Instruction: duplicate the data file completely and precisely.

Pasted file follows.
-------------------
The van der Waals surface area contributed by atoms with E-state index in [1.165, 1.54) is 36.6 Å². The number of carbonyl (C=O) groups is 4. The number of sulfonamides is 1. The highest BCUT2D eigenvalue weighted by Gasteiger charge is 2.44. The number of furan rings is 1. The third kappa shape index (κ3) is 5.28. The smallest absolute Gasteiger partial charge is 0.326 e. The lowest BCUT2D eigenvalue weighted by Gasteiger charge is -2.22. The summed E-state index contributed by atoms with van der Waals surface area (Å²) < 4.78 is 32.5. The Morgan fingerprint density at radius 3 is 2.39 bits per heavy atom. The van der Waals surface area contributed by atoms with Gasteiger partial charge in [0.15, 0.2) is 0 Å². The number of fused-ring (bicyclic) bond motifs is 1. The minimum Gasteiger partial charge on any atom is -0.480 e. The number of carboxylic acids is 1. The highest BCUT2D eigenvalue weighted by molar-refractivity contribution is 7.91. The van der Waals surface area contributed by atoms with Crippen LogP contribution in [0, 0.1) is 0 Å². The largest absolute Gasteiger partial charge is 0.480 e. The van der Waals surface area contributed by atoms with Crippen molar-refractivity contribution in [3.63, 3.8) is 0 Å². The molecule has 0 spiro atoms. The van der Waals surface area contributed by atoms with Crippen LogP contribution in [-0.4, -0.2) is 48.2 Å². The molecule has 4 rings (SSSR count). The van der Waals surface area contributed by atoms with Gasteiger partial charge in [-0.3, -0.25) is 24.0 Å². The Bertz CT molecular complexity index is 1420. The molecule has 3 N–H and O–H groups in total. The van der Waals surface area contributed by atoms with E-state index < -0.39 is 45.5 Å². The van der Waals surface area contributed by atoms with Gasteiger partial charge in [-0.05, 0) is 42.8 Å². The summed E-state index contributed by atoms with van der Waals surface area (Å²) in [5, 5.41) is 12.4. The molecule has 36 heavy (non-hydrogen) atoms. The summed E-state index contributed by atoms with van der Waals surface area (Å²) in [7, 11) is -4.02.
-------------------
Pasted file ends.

The van der Waals surface area contributed by atoms with E-state index in [1.165, 1.54) is 36.6 Å². The number of carbonyl (C=O) groups is 4. The number of sulfonamides is 1. The highest BCUT2D eigenvalue weighted by Gasteiger charge is 2.44. The number of furan rings is 1. The third kappa shape index (κ3) is 5.28. The smallest absolute Gasteiger partial charge is 0.326 e. The lowest BCUT2D eigenvalue weighted by Gasteiger charge is -2.22. The summed E-state index contributed by atoms with van der Waals surface area (Å²) < 4.78 is 32.5. The Morgan fingerprint density at radius 3 is 2.39 bits per heavy atom. The van der Waals surface area contributed by atoms with Gasteiger partial charge in [0.15, 0.2) is 0 Å². The number of fused-ring (bicyclic) bond motifs is 1. The minimum Gasteiger partial charge on any atom is -0.480 e. The number of carboxylic acids is 1. The highest BCUT2D eigenvalue weighted by molar-refractivity contribution is 7.91. The van der Waals surface area contributed by atoms with Crippen LogP contribution in [0, 0.1) is 0 Å². The largest absolute Gasteiger partial charge is 0.480 e. The van der Waals surface area contributed by atoms with Crippen molar-refractivity contribution in [3.63, 3.8) is 0 Å². The molecule has 0 spiro atoms. The van der Waals surface area contributed by atoms with Crippen LogP contribution in [-0.4, -0.2) is 48.2 Å². The molecule has 4 rings (SSSR count). The van der Waals surface area contributed by atoms with Gasteiger partial charge in [-0.3, -0.25) is 24.0 Å². The Bertz CT molecular complexity index is 1420. The molecule has 3 N–H and O–H groups in total. The van der Waals surface area contributed by atoms with E-state index < -0.39 is 45.5 Å². The van der Waals surface area contributed by atoms with Gasteiger partial charge in [-0.05, 0) is 42.8 Å². The summed E-state index contributed by atoms with van der Waals surface area (Å²) in [5, 5.41) is 12.4. The molecule has 36 heavy (non-hydrogen) atoms. The summed E-state index contributed by atoms with van der Waals surface area (Å²) in [7, 11) is -4.02.